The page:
As children in different stages of our youth (early childhood,
grade school age, and adolescence) we all had different tastes in different pop
culture and entertainment. When we were babies and small children, about ages 3
– 5*, we loved pretty much the same movies and TV shows, such as “Barney and
Friends”, “Sesame Street”, Teletubbies” and “Blue’s Clues”. And as we got
older, by around 6, our tastes split up as we discovered our personalities and
differences. Some of us watched Cartoon Network, such as “The PowerPuff Girls”,
“Scooby Doo”, “Dexter’s Laboratory” and “Codename: Kids Next Door”. Some of us
enjoyed Nickelodeon and their programs, such as “Rugrats” “Spongebob SquarePants”
“The Fairly Odd Parents” and “Danny Phantom”. Some loved Disney Channel and
their shows, like “Lizzie McGuire”, “Hannah Montana”, “Kim Possible” and “Phineas
and Ferb”. And others mixed and matched channels.
By about 10 – 11, some kids might find those shows childish
and watch to move on to older shows, which can be an issue as many are too inappropriate
for children. Tweens might be a common time for kids to get attracted to unsuitable
content (or at least was when I was that age). It’s probably gotten younger
over the years as society changed kids’ tastes and how quickly their favors
matured. But there probably is and never will be an average age a kid gets
attracted to stuff that’s too inappropriate from them and adults have to stop
them. It likely varies a lot from as early as 2.5 – 3 years old and as late as
young teens. But that’s another topic.
By early teens, 13 – 14, depending on their parents or
guardians’ rules, some may outgrow all kids shows as they are ready for PG-13
content, such as occasional swearing. At 15 – 17, a kid may be interested in R-rated
movies. Parents might deny the film them at the younger end of that range. By 18,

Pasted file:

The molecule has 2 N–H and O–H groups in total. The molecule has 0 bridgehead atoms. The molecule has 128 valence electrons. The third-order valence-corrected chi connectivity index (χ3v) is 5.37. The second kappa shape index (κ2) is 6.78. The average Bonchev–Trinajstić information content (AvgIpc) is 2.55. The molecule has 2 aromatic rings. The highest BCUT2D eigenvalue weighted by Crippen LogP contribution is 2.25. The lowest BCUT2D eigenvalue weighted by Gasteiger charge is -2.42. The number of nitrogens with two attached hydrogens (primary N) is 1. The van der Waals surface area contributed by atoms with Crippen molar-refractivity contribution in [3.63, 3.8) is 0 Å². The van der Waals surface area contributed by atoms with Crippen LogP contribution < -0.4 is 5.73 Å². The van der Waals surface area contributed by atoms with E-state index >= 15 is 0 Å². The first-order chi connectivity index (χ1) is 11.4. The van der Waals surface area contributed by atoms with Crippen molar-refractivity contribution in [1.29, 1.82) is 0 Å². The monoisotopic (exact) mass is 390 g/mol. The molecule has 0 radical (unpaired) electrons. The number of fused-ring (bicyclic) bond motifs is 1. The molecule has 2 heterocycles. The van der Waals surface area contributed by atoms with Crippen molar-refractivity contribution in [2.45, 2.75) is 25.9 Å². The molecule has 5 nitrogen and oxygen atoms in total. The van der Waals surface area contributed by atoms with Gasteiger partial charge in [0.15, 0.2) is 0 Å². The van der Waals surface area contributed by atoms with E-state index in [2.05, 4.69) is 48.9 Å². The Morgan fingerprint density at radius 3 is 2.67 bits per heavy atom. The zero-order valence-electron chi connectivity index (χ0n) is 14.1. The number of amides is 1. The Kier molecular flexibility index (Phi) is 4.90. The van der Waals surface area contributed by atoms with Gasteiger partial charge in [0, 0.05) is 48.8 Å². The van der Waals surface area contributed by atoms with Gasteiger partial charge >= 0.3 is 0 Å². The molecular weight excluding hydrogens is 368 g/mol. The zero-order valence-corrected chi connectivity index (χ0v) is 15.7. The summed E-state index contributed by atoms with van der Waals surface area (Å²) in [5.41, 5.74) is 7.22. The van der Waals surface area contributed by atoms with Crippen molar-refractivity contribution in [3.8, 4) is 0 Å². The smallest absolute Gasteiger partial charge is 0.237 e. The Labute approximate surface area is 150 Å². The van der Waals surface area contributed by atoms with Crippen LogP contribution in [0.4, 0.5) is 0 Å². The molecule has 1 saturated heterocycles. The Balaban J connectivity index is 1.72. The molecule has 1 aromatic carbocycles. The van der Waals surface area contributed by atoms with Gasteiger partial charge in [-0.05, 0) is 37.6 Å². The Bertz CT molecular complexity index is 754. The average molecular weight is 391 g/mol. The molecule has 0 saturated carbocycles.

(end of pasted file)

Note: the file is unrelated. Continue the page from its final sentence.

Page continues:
they’re ready for a purely mature taste in entertainment.
But that’s just an example based on psychological development
as well as the individual’s environment and taught mindsets. In fact, many kids
and adults do not follow that expected standard. I most definitely didn’t want
to. Sometimes, I got to follow my tastes my way. But that was more recently in my
In fact, during my youth, I was constantly being judged by
others. Worse, I was being pressured to “grow up.” As early as 10, I was taught
that I was too old for family-appropriate movies. For instance, I was 10 when I
saw the movie “Home on the Range” in the theaters. Six months later, I wanted
to get it on DVD. But my mom was shocked and said I was too old. I was in sixth
grade then, and I was really annoyed. She was treating like it was geared
toward early childhood and was as young as “Teletubbies”. At 11, I was told I
was too old for “Rugrats” (the spin-off didn’t matter in this case). At 12, I
was told I was too big for Waffle Boy games (based of the Waffle Crisp cereal)
and “The Fairly Odd Parents”. At 13, I was told I was too old for “Happy Feet”
and “Harry Potter and the Sorcerer’s Stone” – the film.
For years I would believe that. I would even avoid many
Disney movies because I was “too big”. It wasn’t until young adulthood I